China’s persistent opposition to the U.S.’ potential deployment of an advanced missile defense asset to the Korean Peninsula is triggering questions as to why it is so worried about the system targeting North Korea .
Though the U.S. underscores the defensive nature of the Terminal High-Altitude Area Defense system, China appears to believe the system could be used to limit its evolving offensive capabilities and hinder its efforts to project power farther into the Pacific.
U.S. Secretary of State John Kerry (left) and Chinese Foreign Minister Wang Yi approach to shake hands after attending a news conference at the Ministry of Foreign Affairs in Beijing on Jan. 27. AP-Yonhap
Over the last two decades, China has been pushing to develop longer-range missiles and artillery platforms with longer operational ranges, and greater lethality, survivability and accuracy -- so as to keep potential adversaries including the U.S. at bay in case of any conflict.
However, America’s beefed-up missile defense involving the support of its core allies such as South Korea and Japan could help offset China’s missiles and coastal artillery, putting the Asian power at a disadvantage, observers noted.
“The U.S. can launch counterstrikes after fending off missile attacks with a missile defense system. Although the system is defensive, China would think it is being exposed to the threat of U.S. strikes,” said Park Won-gon, security expert at Handong Global University.
“It is an exemplary case of a security dilemma that is induced by a lack of bilateral trust. Due to this dilemma, China believes THAAD represents a security threat to itself, though it is an interception platform, not an offensive system.”
Nam Chang-hee, military expert at Inha University, said that THAAD could pose a “strategic and psychological” burden to China given that U.S. forces in Korea are those closest to China that could be deployed in case of a contingency involving the two major powers.
“From China’s perspective, U.S.’ Osan and Kunsan air bases are the closest staging points in case of a conflict,” he said. “Thus, in light of their military operations, China remains sensitive to any fortified missile defense systems for these bases.”
Nam, however, pointed out that China’s complaints about THAAD are “unfair” given that it has not taken any substantive steps to address North Korea’s missile threats.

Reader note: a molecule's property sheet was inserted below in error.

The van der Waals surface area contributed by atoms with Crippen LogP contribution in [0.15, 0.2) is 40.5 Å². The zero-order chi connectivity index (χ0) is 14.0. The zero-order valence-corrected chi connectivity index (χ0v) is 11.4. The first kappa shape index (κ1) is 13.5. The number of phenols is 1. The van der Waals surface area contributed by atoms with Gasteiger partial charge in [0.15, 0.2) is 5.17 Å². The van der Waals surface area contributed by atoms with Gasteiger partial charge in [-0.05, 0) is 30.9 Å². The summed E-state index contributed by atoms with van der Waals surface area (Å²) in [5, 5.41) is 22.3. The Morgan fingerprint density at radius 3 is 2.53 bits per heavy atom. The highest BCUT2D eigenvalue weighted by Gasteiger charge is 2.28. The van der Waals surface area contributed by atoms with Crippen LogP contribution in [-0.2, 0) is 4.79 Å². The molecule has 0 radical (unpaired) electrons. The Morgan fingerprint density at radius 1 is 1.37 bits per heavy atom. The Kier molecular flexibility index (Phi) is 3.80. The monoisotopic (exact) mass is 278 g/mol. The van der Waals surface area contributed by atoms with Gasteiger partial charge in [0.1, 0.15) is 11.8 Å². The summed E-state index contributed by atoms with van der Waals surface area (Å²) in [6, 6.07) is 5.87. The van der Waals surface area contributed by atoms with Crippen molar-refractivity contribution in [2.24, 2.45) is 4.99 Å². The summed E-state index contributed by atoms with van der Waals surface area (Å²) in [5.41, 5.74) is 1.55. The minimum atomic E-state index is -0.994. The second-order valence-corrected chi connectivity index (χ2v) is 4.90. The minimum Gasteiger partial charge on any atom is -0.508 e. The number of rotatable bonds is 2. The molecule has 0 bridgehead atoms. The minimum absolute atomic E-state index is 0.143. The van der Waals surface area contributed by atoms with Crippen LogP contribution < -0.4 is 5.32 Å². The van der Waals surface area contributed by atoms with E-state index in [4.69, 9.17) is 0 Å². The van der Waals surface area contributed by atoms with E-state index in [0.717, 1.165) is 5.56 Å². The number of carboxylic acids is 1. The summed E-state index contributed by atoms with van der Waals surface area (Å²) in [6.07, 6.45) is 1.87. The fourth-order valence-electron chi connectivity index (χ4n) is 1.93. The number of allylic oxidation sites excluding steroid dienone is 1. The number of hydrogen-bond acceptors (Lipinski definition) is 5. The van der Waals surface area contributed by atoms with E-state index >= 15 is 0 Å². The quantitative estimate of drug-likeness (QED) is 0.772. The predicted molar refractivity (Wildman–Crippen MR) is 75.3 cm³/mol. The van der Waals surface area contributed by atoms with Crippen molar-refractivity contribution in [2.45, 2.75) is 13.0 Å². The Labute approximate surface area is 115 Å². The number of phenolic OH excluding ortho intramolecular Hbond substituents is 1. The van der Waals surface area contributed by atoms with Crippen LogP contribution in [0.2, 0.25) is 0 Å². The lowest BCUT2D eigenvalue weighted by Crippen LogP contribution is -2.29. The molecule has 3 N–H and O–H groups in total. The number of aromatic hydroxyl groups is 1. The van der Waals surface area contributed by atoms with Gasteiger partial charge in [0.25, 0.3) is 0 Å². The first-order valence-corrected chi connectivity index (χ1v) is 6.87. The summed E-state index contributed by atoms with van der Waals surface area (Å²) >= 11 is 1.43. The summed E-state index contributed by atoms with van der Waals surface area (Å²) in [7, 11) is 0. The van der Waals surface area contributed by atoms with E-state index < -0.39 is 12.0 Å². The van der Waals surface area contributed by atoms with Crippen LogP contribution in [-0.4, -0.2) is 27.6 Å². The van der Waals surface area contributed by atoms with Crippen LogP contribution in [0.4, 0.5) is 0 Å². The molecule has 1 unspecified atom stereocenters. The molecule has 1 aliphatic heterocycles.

“For Seoul, missile defense is an urgent issue to fend off North Korean attacks. Seoul -- facing a serious security challenge -- is not in a position to care too much about China’s complaints,” he said.
Another reason why Beijing remains opposed to the deployment of THAAD is the symbolism associated with the system, a core element of the U.S.’ global multilayered missile shield program.
Observers say that even though it would be operated by the U.S. forces here, the deployment of THAAD would immediately symbolize Seoul’s participation in the U.S. MD program, which China thinks would ultimately target it.
Seoul has been pushing for its own Korea Air and Missile Defense system, arguing that it would develop an indigenous system, called L-SAM, similar to THAAD. Seoul’s Defense Ministry on Monday said that should both L-SAM and THAAD be operated on the peninsula, it would be helpful for the country’s security.
Chinese officials have expressed discomfort over any discussions regarding THAAD, saying that it is hardly understandable that its friendly neighbor like South Korea would do anything to undermine its security interests.
China, in particular, is concerned about an AN/TPY-2 X-Band radar that comes with the THAAD battery. The radar is known to have a detecting range of around 18,000 km, meaning its coverage can go well beyond North Korea to reach China as well.
The U.S.’ fortified missile shield could also complicate China’s nuclear strategy -- deterrence with the threat of unacceptable damage to its adversary through assured retaliation -- and make the emergent Asian power more vulnerable to foreign attacks.
Robust deterrence can be established when there is a clear prospect that an act of aggression will lead to unacceptable damage in return. But when a potential adversary believes it has a defense mechanism strong enough to counter a retaliatory strike, deterrence could crumble.
By Song Sang-ho (firstname.lastname@example.org